The Department of Fisheries made the decision that the rate of recovery was not sufficient enough to allow an increase in the boat limit at this time. This news will be disappointing to some fishers, however, in the face of current uncertainties, Recfishwest does not support a change to rules that may put the recovery of this iconic species at risk. It is important to understand that Recfishwest will only support management changes when there is clear evidence of sufficient Dhufish stock recovery, and with confidence that any changes will not compromise future sustainability.
Additional analysis of the status of WA Dhufish will be completed as part of the full assessment of West Coast demersal scalefish due to be delivered in mid- 2017. This full assessment will include more complex stock assessment analysis than what was possible at the time of the preliminary assessment and will further inform any potential management changes.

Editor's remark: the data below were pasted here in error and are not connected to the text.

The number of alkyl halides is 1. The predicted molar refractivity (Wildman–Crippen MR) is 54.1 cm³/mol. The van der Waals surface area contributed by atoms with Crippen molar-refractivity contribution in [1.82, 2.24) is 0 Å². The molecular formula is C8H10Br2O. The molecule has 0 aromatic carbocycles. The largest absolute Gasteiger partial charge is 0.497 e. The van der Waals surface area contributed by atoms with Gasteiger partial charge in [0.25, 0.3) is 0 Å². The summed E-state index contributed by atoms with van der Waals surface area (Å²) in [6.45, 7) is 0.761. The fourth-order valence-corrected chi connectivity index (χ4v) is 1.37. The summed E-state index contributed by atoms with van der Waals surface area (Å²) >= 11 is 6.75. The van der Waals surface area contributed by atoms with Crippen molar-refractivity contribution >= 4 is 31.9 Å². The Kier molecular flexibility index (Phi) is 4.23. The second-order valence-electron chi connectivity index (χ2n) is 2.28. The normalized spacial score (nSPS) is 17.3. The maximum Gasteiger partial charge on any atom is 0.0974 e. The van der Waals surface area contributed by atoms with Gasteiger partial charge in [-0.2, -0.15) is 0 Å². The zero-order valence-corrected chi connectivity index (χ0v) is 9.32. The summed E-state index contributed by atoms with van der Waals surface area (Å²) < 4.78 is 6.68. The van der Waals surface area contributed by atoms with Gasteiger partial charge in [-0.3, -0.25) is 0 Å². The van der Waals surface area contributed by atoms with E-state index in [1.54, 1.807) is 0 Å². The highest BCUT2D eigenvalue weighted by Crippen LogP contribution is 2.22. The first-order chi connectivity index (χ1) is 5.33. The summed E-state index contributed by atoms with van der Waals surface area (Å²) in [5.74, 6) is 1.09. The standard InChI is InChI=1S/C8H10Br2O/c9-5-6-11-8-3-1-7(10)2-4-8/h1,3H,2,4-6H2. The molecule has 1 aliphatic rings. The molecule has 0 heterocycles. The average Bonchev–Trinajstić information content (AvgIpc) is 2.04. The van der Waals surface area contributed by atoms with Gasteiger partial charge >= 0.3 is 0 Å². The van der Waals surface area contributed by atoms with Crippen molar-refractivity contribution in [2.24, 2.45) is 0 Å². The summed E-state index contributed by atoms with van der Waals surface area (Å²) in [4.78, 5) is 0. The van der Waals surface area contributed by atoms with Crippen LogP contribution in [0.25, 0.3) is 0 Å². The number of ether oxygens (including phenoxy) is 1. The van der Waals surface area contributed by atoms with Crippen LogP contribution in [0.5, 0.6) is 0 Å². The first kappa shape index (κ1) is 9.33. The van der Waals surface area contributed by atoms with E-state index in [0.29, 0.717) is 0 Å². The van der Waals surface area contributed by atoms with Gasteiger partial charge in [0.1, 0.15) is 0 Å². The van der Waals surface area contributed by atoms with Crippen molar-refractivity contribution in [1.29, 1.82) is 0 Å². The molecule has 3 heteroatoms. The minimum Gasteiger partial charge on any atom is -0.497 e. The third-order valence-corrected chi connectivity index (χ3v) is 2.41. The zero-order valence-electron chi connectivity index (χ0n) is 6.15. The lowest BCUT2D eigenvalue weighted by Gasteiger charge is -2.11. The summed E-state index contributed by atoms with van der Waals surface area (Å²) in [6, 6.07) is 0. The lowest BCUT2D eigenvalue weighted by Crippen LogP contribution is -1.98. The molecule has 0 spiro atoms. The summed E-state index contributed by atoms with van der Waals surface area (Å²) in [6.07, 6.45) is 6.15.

The full assessment will also include the results of the third iSurvey due for release later this year and a more detailed examination of the potential impacts of any management changes. Recfishwest’s request will be revisited when the full assessment is available.
The iconic Dhufish story has many twists and turns, particularly in the last decade, but we have come too far to increase the risk to these fish in any way. The stock assessment indicates that current fishing levels are allowing the stock to recover.Ongoing anecdotal reports of high abundances of juvenile fish, particularly in the metro area, are encouraging. The long term forecast indicates sunny skies for Dhuies.